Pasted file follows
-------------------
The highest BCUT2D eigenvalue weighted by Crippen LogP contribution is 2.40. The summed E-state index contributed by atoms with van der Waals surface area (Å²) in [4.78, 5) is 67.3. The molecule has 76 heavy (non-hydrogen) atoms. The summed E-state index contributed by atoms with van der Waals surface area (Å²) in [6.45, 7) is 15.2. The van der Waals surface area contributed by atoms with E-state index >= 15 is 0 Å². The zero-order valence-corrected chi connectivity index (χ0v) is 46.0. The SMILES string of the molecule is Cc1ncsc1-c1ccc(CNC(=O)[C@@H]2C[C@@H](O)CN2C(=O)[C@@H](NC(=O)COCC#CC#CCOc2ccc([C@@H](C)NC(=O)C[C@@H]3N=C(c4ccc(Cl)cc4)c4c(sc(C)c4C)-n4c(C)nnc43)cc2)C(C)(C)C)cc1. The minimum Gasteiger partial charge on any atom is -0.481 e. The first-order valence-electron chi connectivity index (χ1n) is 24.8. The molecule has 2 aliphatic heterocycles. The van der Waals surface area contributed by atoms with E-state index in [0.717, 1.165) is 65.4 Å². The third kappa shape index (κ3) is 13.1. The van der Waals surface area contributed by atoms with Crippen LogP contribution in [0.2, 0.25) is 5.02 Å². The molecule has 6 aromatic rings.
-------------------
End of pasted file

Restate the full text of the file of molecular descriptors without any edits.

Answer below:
The highest BCUT2D eigenvalue weighted by Crippen LogP contribution is 2.40. The summed E-state index contributed by atoms with van der Waals surface area (Å²) in [4.78, 5) is 67.3. The molecule has 76 heavy (non-hydrogen) atoms. The summed E-state index contributed by atoms with van der Waals surface area (Å²) in [6.45, 7) is 15.2. The van der Waals surface area contributed by atoms with E-state index >= 15 is 0 Å². The zero-order valence-corrected chi connectivity index (χ0v) is 46.0. The SMILES string of the molecule is Cc1ncsc1-c1ccc(CNC(=O)[C@@H]2C[C@@H](O)CN2C(=O)[C@@H](NC(=O)COCC#CC#CCOc2ccc([C@@H](C)NC(=O)C[C@@H]3N=C(c4ccc(Cl)cc4)c4c(sc(C)c4C)-n4c(C)nnc43)cc2)C(C)(C)C)cc1. The minimum Gasteiger partial charge on any atom is -0.481 e. The first-order valence-electron chi connectivity index (χ1n) is 24.8. The molecule has 2 aliphatic heterocycles. The van der Waals surface area contributed by atoms with E-state index in [0.717, 1.165) is 65.4 Å². The third kappa shape index (κ3) is 13.1. The van der Waals surface area contributed by atoms with Crippen LogP contribution in [0.2, 0.25) is 5.02 Å². The molecule has 6 aromatic rings.